Heart and Pulse Correction : John Here... - AF Association

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Heart and Pulse Correction

Seventy9
Seventy9

John Here reporting on His Findings

Could be of use to others. Seventy Nine.

Since May 19 my AF became Persistent.

And Readings with BloodPresure Machines

Ranging in the Morning like 140/ 110

Pulse 110 this was Normal..

But after a few months and reaching a dose slowly raised to now

Bisoprolol 7,5 Ramipril 6.5 even as I awake

Reading 110 / 80 Pulse 60

As I say slow increase in Medication

But also had Cardioversion which worked

And put me in normal Sinus but only

Short while 24 Hours Max.

Not sure of next step . Still don’t have

Maximum Puff .

Having 2nd Replacement Knee on

5 th November ?

John 79

12 Replies
oldestnewest

Hi John, You are showing some positive gains - BP along with your pulse is looking great. However, both of you medications do indicate that you might get breathing problems - " Not sure of next step - Still don’t have Maximum Puff ", it might be worth mentioning that to your medic as you do not want to swop one problem for another. On the other hand if the breathlessness/maximum puff is possible to live with, then it might not be a bad trade off.

Well you certainly look well and in good spirits. When in persistent AF, it’s fairly common to have a cardioversion and if it works, even for a relatively short period, it does indicate that you might respond well to ablation treatment but that does come with a degree of risk, albeit fairly small. There may be other things you could do to reduce the burden of AF such as improvements to lifestyle and losing weight if appropriate. When in AF it’s virtually impossible to take BP with any degree of accuracy but the average over 4 or 5 attempts does give a guide but try not to get obsessive as this will cause it to rise. As for next step, well that largely depends on you and your good lady. If you are coping well and able to do most of the things that folk of your tender years do, then it may be best to leave things as they are. The alternative is to seek an appointment to see an Electrophysiologist (EP) a Cardiologist who specialises in arrhythmias and see what he has to say. Whatever you decide, you seem to have a positive attitude and that’s often better than any medication or treatment....😉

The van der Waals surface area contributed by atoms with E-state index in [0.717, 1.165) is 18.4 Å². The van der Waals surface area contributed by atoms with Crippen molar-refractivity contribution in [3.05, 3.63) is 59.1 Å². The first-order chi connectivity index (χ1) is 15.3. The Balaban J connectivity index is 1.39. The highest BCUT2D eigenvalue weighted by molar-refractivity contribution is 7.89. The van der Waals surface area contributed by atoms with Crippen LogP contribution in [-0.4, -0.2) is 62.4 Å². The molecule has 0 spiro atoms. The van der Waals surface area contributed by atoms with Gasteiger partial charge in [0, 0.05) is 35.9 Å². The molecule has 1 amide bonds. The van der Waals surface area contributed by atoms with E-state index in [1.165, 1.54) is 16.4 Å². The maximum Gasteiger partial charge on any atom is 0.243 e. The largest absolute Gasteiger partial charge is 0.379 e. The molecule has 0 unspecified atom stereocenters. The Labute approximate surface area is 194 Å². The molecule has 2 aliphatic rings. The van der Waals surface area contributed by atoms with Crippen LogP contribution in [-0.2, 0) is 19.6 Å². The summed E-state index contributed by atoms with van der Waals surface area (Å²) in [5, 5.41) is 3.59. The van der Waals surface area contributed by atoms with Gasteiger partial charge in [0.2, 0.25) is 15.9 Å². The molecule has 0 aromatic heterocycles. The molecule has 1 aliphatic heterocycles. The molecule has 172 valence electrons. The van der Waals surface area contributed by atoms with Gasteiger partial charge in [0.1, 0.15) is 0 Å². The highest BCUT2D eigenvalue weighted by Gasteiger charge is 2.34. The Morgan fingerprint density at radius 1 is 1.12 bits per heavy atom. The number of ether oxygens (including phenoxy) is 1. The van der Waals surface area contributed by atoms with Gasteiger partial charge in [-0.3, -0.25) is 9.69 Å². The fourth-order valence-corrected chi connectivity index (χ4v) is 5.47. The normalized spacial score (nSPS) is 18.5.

7164
7164
in reply to FlapJack

Flapjack

Your knowledge seems good and are very positive.

Can I ask you this. I have Paf for about 16 months. Four or five attacks with rapid disorganised HB and chest tightness. happened early hours of the morning twice and twice after alcohol (not loads) and twice after playing gold bending and stretching. I get worse after a meal. I have taken this forums advice and no longer drink alcohol and am losing weight.

So the question ( I know that I am the one to decide) is I take 2.5mg of Bisop daily. It slows my heart right down but makes me tired and a very tight chest, presumably as my heart has to work harder. I think I have vagal PF.The question of ablation or not is on the horizon. What is your view ?

thanks

Rod

FlapJack
FlapJack
in reply to 7164

Hello Rod and thank you for the vote of confidence...😉.